What Really Matters

By Theresa Duncan

Montana's Roaring Lion Fire burned more than 8,500 acres in July and August of 2016. (InciWeb photo)

Montana's Roaring Lion Fire burned more than 8,500 acres in July and August of 2016. (InciWeb photo)

A collective holding of breath was the order of each day. For weeks, county and state officials had been urging caution due to the dry conditions in the forest. Open burning was closed. Perhaps the Bitterroot Valley would escape the summer of 2016 without any major fires.  

On Sunday, July 21, 2016, at 2:15 p.m., a peaceful, sunny afternoon was shattered as the Roaring Lion Fire erupted to life. That day and time is seared into the hearts, minds and nightmares of many of my dear friends. The monster leapt from zero to 2,000 acres in six short, tragic hours. Sixteen homes and the solace of a deep connection to place lay reduced to ashes behind the veil of thick smoke.

Officials had to close Highway 93 because so many trucks and trailers lined the shoulder, waiting to be allowed into the area to help people evacuate. Most of them knew people that lived up Roaring Lion Creek, but not all. Some just came to help. Brad Mohn, the local fire chief, appeared on the news to thank area residents for donations and support, but ask for a halt to their generosity. They had more than they could possibly use.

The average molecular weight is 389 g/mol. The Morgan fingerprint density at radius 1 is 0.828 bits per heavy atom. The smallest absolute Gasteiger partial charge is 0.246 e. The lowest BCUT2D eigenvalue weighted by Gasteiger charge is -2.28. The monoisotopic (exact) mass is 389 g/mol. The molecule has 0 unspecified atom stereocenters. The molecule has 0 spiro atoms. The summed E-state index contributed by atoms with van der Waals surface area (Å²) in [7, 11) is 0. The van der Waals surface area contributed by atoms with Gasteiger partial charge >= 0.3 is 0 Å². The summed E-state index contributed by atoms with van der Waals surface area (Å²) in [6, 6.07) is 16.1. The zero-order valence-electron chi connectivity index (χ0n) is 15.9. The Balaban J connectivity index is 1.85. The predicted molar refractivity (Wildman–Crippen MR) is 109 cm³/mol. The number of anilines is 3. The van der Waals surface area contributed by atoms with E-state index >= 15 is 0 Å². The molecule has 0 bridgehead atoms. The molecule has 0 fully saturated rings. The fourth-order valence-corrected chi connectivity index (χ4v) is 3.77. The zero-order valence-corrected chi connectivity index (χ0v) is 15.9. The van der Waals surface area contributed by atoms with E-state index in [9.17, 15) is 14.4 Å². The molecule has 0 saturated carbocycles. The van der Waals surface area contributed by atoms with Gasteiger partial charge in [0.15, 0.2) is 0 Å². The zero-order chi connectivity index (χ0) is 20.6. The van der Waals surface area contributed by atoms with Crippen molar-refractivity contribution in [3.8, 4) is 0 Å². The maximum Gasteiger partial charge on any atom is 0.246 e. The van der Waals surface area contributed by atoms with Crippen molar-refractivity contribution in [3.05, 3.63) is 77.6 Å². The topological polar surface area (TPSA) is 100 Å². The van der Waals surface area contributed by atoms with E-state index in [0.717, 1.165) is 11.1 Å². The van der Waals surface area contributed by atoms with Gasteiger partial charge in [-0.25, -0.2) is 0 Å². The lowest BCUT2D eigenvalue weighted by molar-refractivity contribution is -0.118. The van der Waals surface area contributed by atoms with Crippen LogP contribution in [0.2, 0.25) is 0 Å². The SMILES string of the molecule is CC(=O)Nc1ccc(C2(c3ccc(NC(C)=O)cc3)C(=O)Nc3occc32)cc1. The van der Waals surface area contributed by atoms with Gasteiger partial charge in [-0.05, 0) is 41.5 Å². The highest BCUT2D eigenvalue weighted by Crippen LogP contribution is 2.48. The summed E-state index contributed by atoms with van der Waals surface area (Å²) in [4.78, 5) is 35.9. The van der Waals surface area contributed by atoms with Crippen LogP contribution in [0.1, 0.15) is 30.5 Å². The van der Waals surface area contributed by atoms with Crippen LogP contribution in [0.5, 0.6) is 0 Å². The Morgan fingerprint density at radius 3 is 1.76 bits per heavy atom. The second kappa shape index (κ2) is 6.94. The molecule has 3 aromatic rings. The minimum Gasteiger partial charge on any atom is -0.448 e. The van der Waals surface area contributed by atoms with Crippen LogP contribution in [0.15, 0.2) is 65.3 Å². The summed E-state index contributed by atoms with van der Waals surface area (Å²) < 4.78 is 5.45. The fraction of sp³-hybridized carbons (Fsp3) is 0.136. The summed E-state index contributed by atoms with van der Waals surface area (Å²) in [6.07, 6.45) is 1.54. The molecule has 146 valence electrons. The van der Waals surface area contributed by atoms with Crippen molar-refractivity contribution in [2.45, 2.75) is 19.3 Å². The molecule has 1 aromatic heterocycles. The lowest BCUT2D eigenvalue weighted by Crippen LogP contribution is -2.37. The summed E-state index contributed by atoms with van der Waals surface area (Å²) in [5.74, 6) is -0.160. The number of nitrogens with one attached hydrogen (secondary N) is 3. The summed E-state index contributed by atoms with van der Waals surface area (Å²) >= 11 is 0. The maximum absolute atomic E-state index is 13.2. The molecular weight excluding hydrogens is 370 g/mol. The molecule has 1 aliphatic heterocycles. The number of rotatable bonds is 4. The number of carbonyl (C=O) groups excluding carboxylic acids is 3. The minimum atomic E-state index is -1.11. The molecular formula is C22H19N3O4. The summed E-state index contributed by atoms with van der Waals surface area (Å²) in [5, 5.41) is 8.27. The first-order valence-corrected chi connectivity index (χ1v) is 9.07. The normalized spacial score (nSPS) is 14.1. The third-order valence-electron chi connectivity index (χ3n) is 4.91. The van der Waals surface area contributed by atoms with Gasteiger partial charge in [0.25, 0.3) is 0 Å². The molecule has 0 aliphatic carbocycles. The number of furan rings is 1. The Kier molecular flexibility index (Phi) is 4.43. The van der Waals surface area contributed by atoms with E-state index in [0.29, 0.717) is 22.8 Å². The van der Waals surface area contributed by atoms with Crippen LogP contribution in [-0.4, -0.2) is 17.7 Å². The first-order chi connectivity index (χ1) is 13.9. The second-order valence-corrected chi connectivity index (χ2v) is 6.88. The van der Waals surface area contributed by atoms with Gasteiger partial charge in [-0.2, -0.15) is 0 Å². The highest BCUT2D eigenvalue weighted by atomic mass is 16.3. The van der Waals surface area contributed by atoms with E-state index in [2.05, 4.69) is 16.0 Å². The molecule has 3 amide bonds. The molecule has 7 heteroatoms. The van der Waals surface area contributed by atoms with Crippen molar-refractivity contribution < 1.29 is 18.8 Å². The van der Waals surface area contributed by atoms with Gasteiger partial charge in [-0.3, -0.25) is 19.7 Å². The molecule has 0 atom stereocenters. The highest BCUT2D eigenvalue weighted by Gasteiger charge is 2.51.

There were at least three unofficial shelters in town, offering extra assistance beyond what the Red Cross and Salvation Army could provide. People opened their homes to evacuees, opened pasture gates for displaced livestock. Our community came together in an unprecedented fashion, according to one Forest Service official; he had never seen anything like it in his many years of firefighting.

By mid-September, the Roaring Lion Fire burned more than 8,500 acres when a few inches of snow fell, smothering the most active remnants of the fiend. Most homes in the area still stand, surrounded by a ghost forest. Some reek of smoke and fear; others remain whole against a backdrop of grief and loss.

A dear friend who lost her home and nearly all her possessions put it in perspective. “I am learning how attached we can become to things, to order, to familiarity.” She paused. “I am learning what really matters.”

Theresa Duncan holds an M.S. in Environmental Studies from the University of Montana and is currently teaching an undergraduate course called "The Environmental Vision." She lives in the mountains west of Hamilton, Mont., with her husband, John, and golden retriever, Brinkley. Among the pines, she gardens, hikes, bikes, reads, writes and enjoys frequent wildlife visitors. Her writing focuses on the interactions of people and the elements of place.